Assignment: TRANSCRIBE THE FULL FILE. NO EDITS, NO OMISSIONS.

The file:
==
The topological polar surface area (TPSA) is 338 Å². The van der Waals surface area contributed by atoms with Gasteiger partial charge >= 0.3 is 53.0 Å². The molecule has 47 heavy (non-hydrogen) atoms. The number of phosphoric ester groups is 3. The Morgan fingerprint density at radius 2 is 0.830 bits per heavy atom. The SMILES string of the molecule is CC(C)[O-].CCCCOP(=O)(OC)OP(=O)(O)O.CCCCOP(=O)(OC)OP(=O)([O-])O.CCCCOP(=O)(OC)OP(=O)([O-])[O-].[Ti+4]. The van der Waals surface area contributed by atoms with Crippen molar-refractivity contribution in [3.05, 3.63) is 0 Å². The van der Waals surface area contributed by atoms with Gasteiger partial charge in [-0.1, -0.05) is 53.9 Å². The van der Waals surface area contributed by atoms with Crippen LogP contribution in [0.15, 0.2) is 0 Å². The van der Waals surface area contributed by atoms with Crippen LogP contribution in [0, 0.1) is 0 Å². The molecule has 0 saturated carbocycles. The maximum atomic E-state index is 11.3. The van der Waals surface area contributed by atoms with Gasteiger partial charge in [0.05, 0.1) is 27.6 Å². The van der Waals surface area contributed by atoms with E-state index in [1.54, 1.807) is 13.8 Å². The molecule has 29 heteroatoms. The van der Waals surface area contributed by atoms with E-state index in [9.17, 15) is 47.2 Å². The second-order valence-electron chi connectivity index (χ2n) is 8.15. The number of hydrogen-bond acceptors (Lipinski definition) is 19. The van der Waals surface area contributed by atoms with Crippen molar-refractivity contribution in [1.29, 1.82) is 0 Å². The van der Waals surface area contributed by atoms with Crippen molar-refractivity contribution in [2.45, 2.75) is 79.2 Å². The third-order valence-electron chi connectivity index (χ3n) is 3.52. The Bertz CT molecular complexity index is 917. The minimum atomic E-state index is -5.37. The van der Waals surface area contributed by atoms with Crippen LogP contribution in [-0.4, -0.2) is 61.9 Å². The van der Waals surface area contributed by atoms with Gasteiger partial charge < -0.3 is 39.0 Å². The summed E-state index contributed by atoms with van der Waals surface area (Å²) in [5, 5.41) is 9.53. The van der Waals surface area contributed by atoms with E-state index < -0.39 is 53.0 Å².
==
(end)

The topological polar surface area (TPSA) is 338 Å². The van der Waals surface area contributed by atoms with Gasteiger partial charge >= 0.3 is 53.0 Å². The molecule has 47 heavy (non-hydrogen) atoms. The number of phosphoric ester groups is 3. The Morgan fingerprint density at radius 2 is 0.830 bits per heavy atom. The SMILES string of the molecule is CC(C)[O-].CCCCOP(=O)(OC)OP(=O)(O)O.CCCCOP(=O)(OC)OP(=O)([O-])O.CCCCOP(=O)(OC)OP(=O)([O-])[O-].[Ti+4]. The van der Waals surface area contributed by atoms with Crippen molar-refractivity contribution in [3.05, 3.63) is 0 Å². The van der Waals surface area contributed by atoms with Gasteiger partial charge in [-0.1, -0.05) is 53.9 Å². The van der Waals surface area contributed by atoms with Crippen LogP contribution in [0.15, 0.2) is 0 Å². The van der Waals surface area contributed by atoms with Crippen LogP contribution in [0, 0.1) is 0 Å². The molecule has 0 saturated carbocycles. The maximum atomic E-state index is 11.3. The van der Waals surface area contributed by atoms with Gasteiger partial charge in [0.05, 0.1) is 27.6 Å². The van der Waals surface area contributed by atoms with E-state index in [1.54, 1.807) is 13.8 Å². The molecule has 29 heteroatoms. The van der Waals surface area contributed by atoms with E-state index in [9.17, 15) is 47.2 Å². The second-order valence-electron chi connectivity index (χ2n) is 8.15. The number of hydrogen-bond acceptors (Lipinski definition) is 19. The van der Waals surface area contributed by atoms with Crippen molar-refractivity contribution in [1.29, 1.82) is 0 Å². The van der Waals surface area contributed by atoms with Crippen molar-refractivity contribution in [2.45, 2.75) is 79.2 Å². The third-order valence-electron chi connectivity index (χ3n) is 3.52. The Bertz CT molecular complexity index is 917. The minimum atomic E-state index is -5.37. The van der Waals surface area contributed by atoms with Crippen LogP contribution in [-0.4, -0.2) is 61.9 Å². The van der Waals surface area contributed by atoms with Gasteiger partial charge < -0.3 is 39.0 Å². The summed E-state index contributed by atoms with van der Waals surface area (Å²) in [5, 5.41) is 9.53. The van der Waals surface area contributed by atoms with E-state index < -0.39 is 53.0 Å².